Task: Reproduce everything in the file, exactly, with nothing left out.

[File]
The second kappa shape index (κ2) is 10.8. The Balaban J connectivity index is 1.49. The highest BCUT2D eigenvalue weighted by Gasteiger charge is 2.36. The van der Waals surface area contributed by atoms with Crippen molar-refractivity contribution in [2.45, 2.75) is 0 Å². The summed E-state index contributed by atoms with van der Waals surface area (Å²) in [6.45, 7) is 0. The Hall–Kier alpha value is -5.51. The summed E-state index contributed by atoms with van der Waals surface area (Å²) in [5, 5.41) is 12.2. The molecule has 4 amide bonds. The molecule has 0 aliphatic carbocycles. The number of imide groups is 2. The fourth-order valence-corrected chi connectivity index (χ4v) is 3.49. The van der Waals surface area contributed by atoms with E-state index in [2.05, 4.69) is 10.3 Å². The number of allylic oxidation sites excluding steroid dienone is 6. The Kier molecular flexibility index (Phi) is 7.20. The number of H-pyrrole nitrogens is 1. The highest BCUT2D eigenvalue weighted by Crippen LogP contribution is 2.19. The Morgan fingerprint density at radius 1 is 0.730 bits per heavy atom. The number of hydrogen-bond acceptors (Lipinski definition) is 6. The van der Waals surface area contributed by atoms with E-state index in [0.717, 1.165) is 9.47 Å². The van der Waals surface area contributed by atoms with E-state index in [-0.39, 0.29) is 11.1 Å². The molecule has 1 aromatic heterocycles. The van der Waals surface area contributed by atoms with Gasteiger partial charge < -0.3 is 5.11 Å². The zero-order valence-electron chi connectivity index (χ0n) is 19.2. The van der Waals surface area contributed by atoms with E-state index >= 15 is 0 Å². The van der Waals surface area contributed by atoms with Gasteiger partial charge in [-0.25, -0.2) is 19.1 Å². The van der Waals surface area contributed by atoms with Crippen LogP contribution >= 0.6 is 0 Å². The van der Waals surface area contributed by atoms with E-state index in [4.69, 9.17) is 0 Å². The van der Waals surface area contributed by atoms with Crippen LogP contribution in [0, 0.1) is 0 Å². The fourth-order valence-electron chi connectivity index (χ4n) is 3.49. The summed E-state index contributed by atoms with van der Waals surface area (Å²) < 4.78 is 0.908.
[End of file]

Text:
The second kappa shape index (κ2) is 10.8. The Balaban J connectivity index is 1.49. The highest BCUT2D eigenvalue weighted by Gasteiger charge is 2.36. The van der Waals surface area contributed by atoms with Crippen molar-refractivity contribution in [2.45, 2.75) is 0 Å². The summed E-state index contributed by atoms with van der Waals surface area (Å²) in [6.45, 7) is 0. The Hall–Kier alpha value is -5.51. The summed E-state index contributed by atoms with van der Waals surface area (Å²) in [5, 5.41) is 12.2. The molecule has 4 amide bonds. The molecule has 0 aliphatic carbocycles. The number of imide groups is 2. The fourth-order valence-corrected chi connectivity index (χ4v) is 3.49. The van der Waals surface area contributed by atoms with E-state index in [2.05, 4.69) is 10.3 Å². The number of allylic oxidation sites excluding steroid dienone is 6. The Kier molecular flexibility index (Phi) is 7.20. The number of H-pyrrole nitrogens is 1. The highest BCUT2D eigenvalue weighted by Crippen LogP contribution is 2.19. The Morgan fingerprint density at radius 1 is 0.730 bits per heavy atom. The number of hydrogen-bond acceptors (Lipinski definition) is 6. The van der Waals surface area contributed by atoms with E-state index in [0.717, 1.165) is 9.47 Å². The van der Waals surface area contributed by atoms with E-state index in [-0.39, 0.29) is 11.1 Å². The molecule has 1 aromatic heterocycles. The van der Waals surface area contributed by atoms with Gasteiger partial charge < -0.3 is 5.11 Å². The zero-order valence-electron chi connectivity index (χ0n) is 19.2. The van der Waals surface area contributed by atoms with E-state index >= 15 is 0 Å². The van der Waals surface area contributed by atoms with Gasteiger partial charge in [-0.25, -0.2) is 19.1 Å². The van der Waals surface area contributed by atoms with Crippen LogP contribution >= 0.6 is 0 Å². The van der Waals surface area contributed by atoms with E-state index in [4.69, 9.17) is 0 Å². The van der Waals surface area contributed by atoms with Crippen LogP contribution in [0, 0.1) is 0 Å². The fourth-order valence-electron chi connectivity index (χ4n) is 3.49. The summed E-state index contributed by atoms with van der Waals surface area (Å²) < 4.78 is 0.908.